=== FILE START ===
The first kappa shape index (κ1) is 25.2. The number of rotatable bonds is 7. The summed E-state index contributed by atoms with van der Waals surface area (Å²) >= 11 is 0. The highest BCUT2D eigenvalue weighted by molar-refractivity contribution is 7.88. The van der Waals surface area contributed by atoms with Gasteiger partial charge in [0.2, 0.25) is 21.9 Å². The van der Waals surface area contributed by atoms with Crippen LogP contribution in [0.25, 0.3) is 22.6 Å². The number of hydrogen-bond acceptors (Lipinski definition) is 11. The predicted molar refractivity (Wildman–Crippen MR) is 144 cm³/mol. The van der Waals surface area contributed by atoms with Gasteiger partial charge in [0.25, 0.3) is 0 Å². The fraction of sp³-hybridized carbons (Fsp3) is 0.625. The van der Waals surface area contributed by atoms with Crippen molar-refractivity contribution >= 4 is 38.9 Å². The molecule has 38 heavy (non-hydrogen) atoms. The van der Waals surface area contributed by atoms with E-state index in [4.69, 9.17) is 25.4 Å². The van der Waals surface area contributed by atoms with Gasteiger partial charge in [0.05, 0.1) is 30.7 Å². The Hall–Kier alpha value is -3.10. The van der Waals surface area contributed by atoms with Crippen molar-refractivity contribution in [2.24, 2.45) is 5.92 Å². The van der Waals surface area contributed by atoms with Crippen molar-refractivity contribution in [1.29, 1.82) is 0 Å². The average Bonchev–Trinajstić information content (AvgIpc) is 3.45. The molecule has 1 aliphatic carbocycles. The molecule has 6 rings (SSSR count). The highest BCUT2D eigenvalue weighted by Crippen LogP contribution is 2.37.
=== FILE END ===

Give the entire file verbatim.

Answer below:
The first kappa shape index (κ1) is 25.2. The number of rotatable bonds is 7. The summed E-state index contributed by atoms with van der Waals surface area (Å²) >= 11 is 0. The highest BCUT2D eigenvalue weighted by molar-refractivity contribution is 7.88. The van der Waals surface area contributed by atoms with Gasteiger partial charge in [0.2, 0.25) is 21.9 Å². The van der Waals surface area contributed by atoms with Crippen LogP contribution in [0.25, 0.3) is 22.6 Å². The number of hydrogen-bond acceptors (Lipinski definition) is 11. The predicted molar refractivity (Wildman–Crippen MR) is 144 cm³/mol. The van der Waals surface area contributed by atoms with Gasteiger partial charge in [0.25, 0.3) is 0 Å². The fraction of sp³-hybridized carbons (Fsp3) is 0.625. The van der Waals surface area contributed by atoms with Crippen molar-refractivity contribution >= 4 is 38.9 Å². The molecule has 38 heavy (non-hydrogen) atoms. The van der Waals surface area contributed by atoms with E-state index in [4.69, 9.17) is 25.4 Å². The van der Waals surface area contributed by atoms with Gasteiger partial charge in [0.05, 0.1) is 30.7 Å². The Hall–Kier alpha value is -3.10. The van der Waals surface area contributed by atoms with Crippen molar-refractivity contribution in [2.24, 2.45) is 5.92 Å². The van der Waals surface area contributed by atoms with Crippen molar-refractivity contribution in [1.29, 1.82) is 0 Å². The average Bonchev–Trinajstić information content (AvgIpc) is 3.45. The molecule has 1 aliphatic carbocycles. The molecule has 6 rings (SSSR count). The highest BCUT2D eigenvalue weighted by Crippen LogP contribution is 2.37.